A 5-year-old girl from Texas has been hospitalized after she was stung by a highly poisonous caterpillar.
According to NBC DFW, the girl was stung by the furry puss caterpillar (Megalopyge opercularis), which is considered the most venomous caterpillar in the United States.
Lauren Chambers said that her daughter, Adrie, was playing outside at her daycare when she was stung by the fuzzy-looking creature, which is also commonly known as the asp caterpillar and southern flannel moth.
“They said that she had been stung by the most poisonous caterpillar in the United States,” Chambers said.
The bug is believed to have fallen from a tree overhead while the girl was playing outside. Fortunately, staff at the daycare were able to remove the spines from the sting, which saved Adrie the worst symptoms.
Although the insect appears soft, its outer comb-over has small but extremely toxic spines that stick to the skin.
Chambers said that her daughter would have suffered worse had it not been for the staff’s quick thinking.
Pain from the sting is comparable to that of a broken bone. Symptoms may include upset stomach, swelling, numbness, and in some instances, difficulty breathing.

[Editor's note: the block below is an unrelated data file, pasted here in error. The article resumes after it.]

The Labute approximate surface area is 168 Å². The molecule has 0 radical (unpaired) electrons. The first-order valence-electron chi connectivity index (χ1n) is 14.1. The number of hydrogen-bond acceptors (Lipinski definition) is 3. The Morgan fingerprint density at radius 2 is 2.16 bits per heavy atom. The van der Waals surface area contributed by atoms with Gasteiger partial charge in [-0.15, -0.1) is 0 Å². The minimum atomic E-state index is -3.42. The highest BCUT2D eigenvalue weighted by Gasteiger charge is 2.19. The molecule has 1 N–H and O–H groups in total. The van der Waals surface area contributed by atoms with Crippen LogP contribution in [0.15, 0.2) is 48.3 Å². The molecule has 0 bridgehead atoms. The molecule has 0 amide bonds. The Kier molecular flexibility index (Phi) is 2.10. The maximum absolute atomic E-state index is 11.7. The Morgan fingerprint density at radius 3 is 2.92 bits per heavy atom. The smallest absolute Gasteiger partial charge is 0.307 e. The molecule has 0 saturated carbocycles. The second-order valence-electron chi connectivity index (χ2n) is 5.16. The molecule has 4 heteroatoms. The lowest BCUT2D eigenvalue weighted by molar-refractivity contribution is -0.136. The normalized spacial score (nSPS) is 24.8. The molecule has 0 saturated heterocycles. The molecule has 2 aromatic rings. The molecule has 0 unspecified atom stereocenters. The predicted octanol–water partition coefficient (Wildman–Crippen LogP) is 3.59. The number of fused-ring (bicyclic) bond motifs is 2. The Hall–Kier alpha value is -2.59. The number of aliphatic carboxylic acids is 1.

The sting could have caused the child’s body to go numb and to start to shut down. Luckily, the sting only led to pain, swelling, and an upset stomach.
In a 2014 interview with National Geographic, University of Florida entomologist Don Hall described how it feels to be stung by the asp caterpillar. He that it feels like a bee sting, but worse.
“The pain immediately and rapidly gets worse after being stung, and can even make your bones hurt,” Hall said.
“How bad the sting hurts depends on where you get stung and how many spines are embedded in your skin. People who have been stung on the hand say the pain can radiate up to their shoulder and last for up to 12 hours.”
Although there is no defined medical procedures to follow if one gets stung by the asp, Hall recommended covering the area with cellophane tape and ripping the tape off to remove the spines that are still in the wound.
Michael Merchant, an entomologist at Texas A&M, said that asp caterpillars are common in a lot of trees and plants such as oaks, rose bushes and yaupons that can be found in North Texas.
Thankfully, the bugs should start to disappear in the coming weeks as they prepare their cocoons for the winter.